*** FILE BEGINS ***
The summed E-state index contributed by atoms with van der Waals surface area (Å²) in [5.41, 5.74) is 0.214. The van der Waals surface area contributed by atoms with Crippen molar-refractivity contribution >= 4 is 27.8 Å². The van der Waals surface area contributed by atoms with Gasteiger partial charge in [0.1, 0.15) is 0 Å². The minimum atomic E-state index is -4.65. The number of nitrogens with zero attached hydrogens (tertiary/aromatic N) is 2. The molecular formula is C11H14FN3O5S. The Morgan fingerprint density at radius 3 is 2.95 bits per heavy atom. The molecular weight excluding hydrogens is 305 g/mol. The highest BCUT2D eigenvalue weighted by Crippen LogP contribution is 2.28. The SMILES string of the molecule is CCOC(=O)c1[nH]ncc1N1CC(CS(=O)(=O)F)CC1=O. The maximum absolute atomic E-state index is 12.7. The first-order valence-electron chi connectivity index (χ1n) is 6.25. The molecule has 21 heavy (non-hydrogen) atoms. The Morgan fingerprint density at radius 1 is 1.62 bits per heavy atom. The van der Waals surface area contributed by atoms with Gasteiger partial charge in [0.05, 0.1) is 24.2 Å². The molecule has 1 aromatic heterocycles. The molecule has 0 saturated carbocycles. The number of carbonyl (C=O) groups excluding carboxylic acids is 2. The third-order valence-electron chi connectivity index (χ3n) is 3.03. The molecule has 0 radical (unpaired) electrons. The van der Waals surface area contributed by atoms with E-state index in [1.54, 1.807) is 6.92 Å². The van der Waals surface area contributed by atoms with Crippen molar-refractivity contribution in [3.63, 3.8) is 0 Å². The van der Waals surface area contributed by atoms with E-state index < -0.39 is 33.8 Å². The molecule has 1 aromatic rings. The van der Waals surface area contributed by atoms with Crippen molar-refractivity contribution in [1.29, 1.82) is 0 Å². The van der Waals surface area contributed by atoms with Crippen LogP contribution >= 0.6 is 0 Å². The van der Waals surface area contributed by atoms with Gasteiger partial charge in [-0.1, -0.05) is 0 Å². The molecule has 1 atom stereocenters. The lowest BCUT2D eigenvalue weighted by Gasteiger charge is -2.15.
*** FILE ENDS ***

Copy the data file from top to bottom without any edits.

The summed E-state index contributed by atoms with van der Waals surface area (Å²) in [5.41, 5.74) is 0.214. The van der Waals surface area contributed by atoms with Crippen molar-refractivity contribution >= 4 is 27.8 Å². The van der Waals surface area contributed by atoms with Gasteiger partial charge in [0.1, 0.15) is 0 Å². The minimum atomic E-state index is -4.65. The number of nitrogens with zero attached hydrogens (tertiary/aromatic N) is 2. The molecular formula is C11H14FN3O5S. The Morgan fingerprint density at radius 3 is 2.95 bits per heavy atom. The molecular weight excluding hydrogens is 305 g/mol. The highest BCUT2D eigenvalue weighted by Crippen LogP contribution is 2.28. The SMILES string of the molecule is CCOC(=O)c1[nH]ncc1N1CC(CS(=O)(=O)F)CC1=O. The maximum absolute atomic E-state index is 12.7. The first-order valence-electron chi connectivity index (χ1n) is 6.25. The molecule has 21 heavy (non-hydrogen) atoms. The Morgan fingerprint density at radius 1 is 1.62 bits per heavy atom. The van der Waals surface area contributed by atoms with Gasteiger partial charge in [0.05, 0.1) is 24.2 Å². The molecule has 1 aromatic heterocycles. The molecule has 0 saturated carbocycles. The number of carbonyl (C=O) groups excluding carboxylic acids is 2. The third-order valence-electron chi connectivity index (χ3n) is 3.03. The molecule has 0 radical (unpaired) electrons. The van der Waals surface area contributed by atoms with E-state index in [1.54, 1.807) is 6.92 Å². The van der Waals surface area contributed by atoms with Crippen molar-refractivity contribution in [3.63, 3.8) is 0 Å². The van der Waals surface area contributed by atoms with E-state index < -0.39 is 33.8 Å². The molecule has 1 aromatic rings. The van der Waals surface area contributed by atoms with Crippen molar-refractivity contribution in [1.29, 1.82) is 0 Å². The van der Waals surface area contributed by atoms with Crippen LogP contribution >= 0.6 is 0 Å². The van der Waals surface area contributed by atoms with Gasteiger partial charge in [-0.1, -0.05) is 0 Å². The molecule has 1 atom stereocenters. The lowest BCUT2D eigenvalue weighted by Gasteiger charge is -2.15.